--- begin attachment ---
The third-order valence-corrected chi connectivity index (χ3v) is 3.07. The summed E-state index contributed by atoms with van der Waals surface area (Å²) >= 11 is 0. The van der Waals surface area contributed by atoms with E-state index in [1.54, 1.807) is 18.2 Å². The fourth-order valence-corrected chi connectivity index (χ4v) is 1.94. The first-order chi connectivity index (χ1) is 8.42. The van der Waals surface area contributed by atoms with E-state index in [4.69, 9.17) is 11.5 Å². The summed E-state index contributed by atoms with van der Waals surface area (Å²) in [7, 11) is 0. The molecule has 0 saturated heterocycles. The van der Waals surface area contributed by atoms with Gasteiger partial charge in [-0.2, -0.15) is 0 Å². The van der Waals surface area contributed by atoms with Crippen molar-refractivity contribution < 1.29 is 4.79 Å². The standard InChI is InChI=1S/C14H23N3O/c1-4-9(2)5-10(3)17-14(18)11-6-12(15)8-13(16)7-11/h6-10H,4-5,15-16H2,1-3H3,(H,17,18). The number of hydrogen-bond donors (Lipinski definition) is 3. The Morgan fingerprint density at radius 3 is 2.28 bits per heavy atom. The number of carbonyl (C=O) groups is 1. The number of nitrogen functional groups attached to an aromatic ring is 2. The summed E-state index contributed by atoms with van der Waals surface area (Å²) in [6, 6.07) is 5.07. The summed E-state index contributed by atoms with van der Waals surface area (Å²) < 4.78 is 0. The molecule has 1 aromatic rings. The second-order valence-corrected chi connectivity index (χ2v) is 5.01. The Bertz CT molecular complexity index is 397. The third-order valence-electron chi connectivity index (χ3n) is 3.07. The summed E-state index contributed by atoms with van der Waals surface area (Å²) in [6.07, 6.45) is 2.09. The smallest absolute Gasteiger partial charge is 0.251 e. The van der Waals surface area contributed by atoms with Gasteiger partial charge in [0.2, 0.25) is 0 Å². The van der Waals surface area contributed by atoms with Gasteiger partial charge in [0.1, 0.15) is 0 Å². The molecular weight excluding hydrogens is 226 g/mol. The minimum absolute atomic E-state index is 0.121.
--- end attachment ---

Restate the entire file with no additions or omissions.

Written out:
The third-order valence-corrected chi connectivity index (χ3v) is 3.07. The summed E-state index contributed by atoms with van der Waals surface area (Å²) >= 11 is 0. The van der Waals surface area contributed by atoms with E-state index in [1.54, 1.807) is 18.2 Å². The fourth-order valence-corrected chi connectivity index (χ4v) is 1.94. The first-order chi connectivity index (χ1) is 8.42. The van der Waals surface area contributed by atoms with E-state index in [4.69, 9.17) is 11.5 Å². The summed E-state index contributed by atoms with van der Waals surface area (Å²) in [7, 11) is 0. The molecule has 0 saturated heterocycles. The van der Waals surface area contributed by atoms with Gasteiger partial charge in [-0.2, -0.15) is 0 Å². The van der Waals surface area contributed by atoms with Crippen molar-refractivity contribution < 1.29 is 4.79 Å². The standard InChI is InChI=1S/C14H23N3O/c1-4-9(2)5-10(3)17-14(18)11-6-12(15)8-13(16)7-11/h6-10H,4-5,15-16H2,1-3H3,(H,17,18). The number of hydrogen-bond donors (Lipinski definition) is 3. The Morgan fingerprint density at radius 3 is 2.28 bits per heavy atom. The number of carbonyl (C=O) groups is 1. The number of nitrogen functional groups attached to an aromatic ring is 2. The summed E-state index contributed by atoms with van der Waals surface area (Å²) in [6, 6.07) is 5.07. The summed E-state index contributed by atoms with van der Waals surface area (Å²) < 4.78 is 0. The molecule has 1 aromatic rings. The second-order valence-corrected chi connectivity index (χ2v) is 5.01. The Bertz CT molecular complexity index is 397. The third-order valence-electron chi connectivity index (χ3n) is 3.07. The summed E-state index contributed by atoms with van der Waals surface area (Å²) in [6.07, 6.45) is 2.09. The smallest absolute Gasteiger partial charge is 0.251 e. The van der Waals surface area contributed by atoms with Gasteiger partial charge in [0.2, 0.25) is 0 Å². The van der Waals surface area contributed by atoms with Gasteiger partial charge in [0.1, 0.15) is 0 Å². The molecular weight excluding hydrogens is 226 g/mol. The minimum absolute atomic E-state index is 0.121.